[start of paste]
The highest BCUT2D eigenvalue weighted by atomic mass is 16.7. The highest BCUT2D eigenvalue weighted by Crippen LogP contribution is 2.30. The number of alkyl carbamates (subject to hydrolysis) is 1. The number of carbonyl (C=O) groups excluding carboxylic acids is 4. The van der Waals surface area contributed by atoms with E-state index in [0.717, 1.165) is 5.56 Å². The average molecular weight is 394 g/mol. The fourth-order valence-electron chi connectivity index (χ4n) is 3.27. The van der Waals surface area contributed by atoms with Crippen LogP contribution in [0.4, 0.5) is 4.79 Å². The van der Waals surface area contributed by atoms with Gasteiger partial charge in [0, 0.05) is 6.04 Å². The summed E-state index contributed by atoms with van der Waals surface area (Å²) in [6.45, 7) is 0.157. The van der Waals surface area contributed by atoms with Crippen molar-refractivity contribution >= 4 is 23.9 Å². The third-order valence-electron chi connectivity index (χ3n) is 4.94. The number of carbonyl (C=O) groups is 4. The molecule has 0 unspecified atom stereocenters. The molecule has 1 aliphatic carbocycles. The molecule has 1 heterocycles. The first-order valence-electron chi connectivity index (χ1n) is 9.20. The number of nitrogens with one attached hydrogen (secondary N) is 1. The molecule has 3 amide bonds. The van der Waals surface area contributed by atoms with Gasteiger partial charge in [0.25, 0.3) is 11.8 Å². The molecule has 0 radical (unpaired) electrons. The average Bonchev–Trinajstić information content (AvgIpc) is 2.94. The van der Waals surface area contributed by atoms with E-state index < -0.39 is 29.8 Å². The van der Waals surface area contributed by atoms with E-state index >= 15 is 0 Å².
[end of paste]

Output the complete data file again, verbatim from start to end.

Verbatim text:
The highest BCUT2D eigenvalue weighted by atomic mass is 16.7. The highest BCUT2D eigenvalue weighted by Crippen LogP contribution is 2.30. The number of alkyl carbamates (subject to hydrolysis) is 1. The number of carbonyl (C=O) groups excluding carboxylic acids is 4. The van der Waals surface area contributed by atoms with E-state index in [0.717, 1.165) is 5.56 Å². The average molecular weight is 394 g/mol. The fourth-order valence-electron chi connectivity index (χ4n) is 3.27. The van der Waals surface area contributed by atoms with Crippen LogP contribution in [0.4, 0.5) is 4.79 Å². The van der Waals surface area contributed by atoms with Gasteiger partial charge in [0, 0.05) is 6.04 Å². The summed E-state index contributed by atoms with van der Waals surface area (Å²) in [6.45, 7) is 0.157. The van der Waals surface area contributed by atoms with Crippen molar-refractivity contribution >= 4 is 23.9 Å². The third-order valence-electron chi connectivity index (χ3n) is 4.94. The number of carbonyl (C=O) groups is 4. The molecule has 0 unspecified atom stereocenters. The molecule has 1 aliphatic carbocycles. The molecule has 1 heterocycles. The first-order valence-electron chi connectivity index (χ1n) is 9.20. The number of nitrogens with one attached hydrogen (secondary N) is 1. The molecule has 3 amide bonds. The van der Waals surface area contributed by atoms with Gasteiger partial charge in [0.25, 0.3) is 11.8 Å². The molecule has 0 radical (unpaired) electrons. The average Bonchev–Trinajstić information content (AvgIpc) is 2.94. The van der Waals surface area contributed by atoms with E-state index < -0.39 is 29.8 Å². The van der Waals surface area contributed by atoms with E-state index >= 15 is 0 Å².